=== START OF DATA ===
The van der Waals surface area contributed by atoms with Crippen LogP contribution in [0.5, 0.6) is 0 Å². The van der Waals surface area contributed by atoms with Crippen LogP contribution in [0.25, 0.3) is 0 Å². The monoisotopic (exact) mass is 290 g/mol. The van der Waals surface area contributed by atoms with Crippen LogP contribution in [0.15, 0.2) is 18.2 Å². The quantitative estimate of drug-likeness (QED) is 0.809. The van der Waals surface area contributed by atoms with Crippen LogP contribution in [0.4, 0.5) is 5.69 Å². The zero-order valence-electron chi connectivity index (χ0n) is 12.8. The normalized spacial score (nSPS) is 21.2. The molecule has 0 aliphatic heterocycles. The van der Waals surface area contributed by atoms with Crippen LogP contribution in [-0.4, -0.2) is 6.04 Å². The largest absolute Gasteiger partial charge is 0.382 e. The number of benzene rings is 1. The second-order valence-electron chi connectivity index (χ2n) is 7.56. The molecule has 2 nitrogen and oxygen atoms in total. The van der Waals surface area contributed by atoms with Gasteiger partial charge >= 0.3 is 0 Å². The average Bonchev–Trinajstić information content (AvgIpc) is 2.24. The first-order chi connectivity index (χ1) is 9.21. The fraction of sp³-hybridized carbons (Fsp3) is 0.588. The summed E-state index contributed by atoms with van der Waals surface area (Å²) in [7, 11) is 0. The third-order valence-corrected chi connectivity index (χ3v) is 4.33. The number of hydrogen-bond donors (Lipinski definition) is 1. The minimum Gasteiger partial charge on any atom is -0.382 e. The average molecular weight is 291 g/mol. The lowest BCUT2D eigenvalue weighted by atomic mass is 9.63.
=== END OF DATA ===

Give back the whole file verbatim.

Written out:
The van der Waals surface area contributed by atoms with Crippen LogP contribution in [0.5, 0.6) is 0 Å². The van der Waals surface area contributed by atoms with Crippen LogP contribution in [0.25, 0.3) is 0 Å². The monoisotopic (exact) mass is 290 g/mol. The van der Waals surface area contributed by atoms with Crippen LogP contribution in [0.15, 0.2) is 18.2 Å². The quantitative estimate of drug-likeness (QED) is 0.809. The van der Waals surface area contributed by atoms with Crippen LogP contribution in [0.4, 0.5) is 5.69 Å². The zero-order valence-electron chi connectivity index (χ0n) is 12.8. The normalized spacial score (nSPS) is 21.2. The molecule has 0 aliphatic heterocycles. The van der Waals surface area contributed by atoms with Crippen LogP contribution in [-0.4, -0.2) is 6.04 Å². The largest absolute Gasteiger partial charge is 0.382 e. The number of benzene rings is 1. The second-order valence-electron chi connectivity index (χ2n) is 7.56. The molecule has 2 nitrogen and oxygen atoms in total. The van der Waals surface area contributed by atoms with Gasteiger partial charge >= 0.3 is 0 Å². The average Bonchev–Trinajstić information content (AvgIpc) is 2.24. The first-order chi connectivity index (χ1) is 9.21. The fraction of sp³-hybridized carbons (Fsp3) is 0.588. The summed E-state index contributed by atoms with van der Waals surface area (Å²) in [7, 11) is 0. The third-order valence-corrected chi connectivity index (χ3v) is 4.33. The number of hydrogen-bond donors (Lipinski definition) is 1. The minimum Gasteiger partial charge on any atom is -0.382 e. The average molecular weight is 291 g/mol. The lowest BCUT2D eigenvalue weighted by atomic mass is 9.63.